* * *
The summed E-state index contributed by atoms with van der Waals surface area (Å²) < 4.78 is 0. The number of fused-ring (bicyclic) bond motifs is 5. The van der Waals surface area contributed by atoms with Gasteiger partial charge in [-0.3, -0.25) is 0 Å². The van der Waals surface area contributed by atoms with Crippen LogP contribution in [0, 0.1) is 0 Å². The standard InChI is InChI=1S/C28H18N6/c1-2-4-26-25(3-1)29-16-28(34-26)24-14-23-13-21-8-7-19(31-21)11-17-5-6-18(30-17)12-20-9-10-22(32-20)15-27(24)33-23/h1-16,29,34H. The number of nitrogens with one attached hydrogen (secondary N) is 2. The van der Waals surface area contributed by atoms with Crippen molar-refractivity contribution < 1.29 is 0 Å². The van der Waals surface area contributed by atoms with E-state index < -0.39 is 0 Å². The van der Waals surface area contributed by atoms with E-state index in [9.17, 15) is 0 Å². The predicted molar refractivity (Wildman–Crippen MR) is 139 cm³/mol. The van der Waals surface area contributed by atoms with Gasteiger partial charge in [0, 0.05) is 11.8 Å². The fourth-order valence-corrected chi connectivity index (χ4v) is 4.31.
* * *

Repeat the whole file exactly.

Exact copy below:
The summed E-state index contributed by atoms with van der Waals surface area (Å²) < 4.78 is 0. The number of fused-ring (bicyclic) bond motifs is 5. The van der Waals surface area contributed by atoms with Gasteiger partial charge in [-0.3, -0.25) is 0 Å². The van der Waals surface area contributed by atoms with Crippen LogP contribution in [0, 0.1) is 0 Å². The standard InChI is InChI=1S/C28H18N6/c1-2-4-26-25(3-1)29-16-28(34-26)24-14-23-13-21-8-7-19(31-21)11-17-5-6-18(30-17)12-20-9-10-22(32-20)15-27(24)33-23/h1-16,29,34H. The number of nitrogens with one attached hydrogen (secondary N) is 2. The van der Waals surface area contributed by atoms with Crippen molar-refractivity contribution < 1.29 is 0 Å². The van der Waals surface area contributed by atoms with E-state index < -0.39 is 0 Å². The van der Waals surface area contributed by atoms with E-state index in [9.17, 15) is 0 Å². The predicted molar refractivity (Wildman–Crippen MR) is 139 cm³/mol. The van der Waals surface area contributed by atoms with Gasteiger partial charge in [0, 0.05) is 11.8 Å². The fourth-order valence-corrected chi connectivity index (χ4v) is 4.31.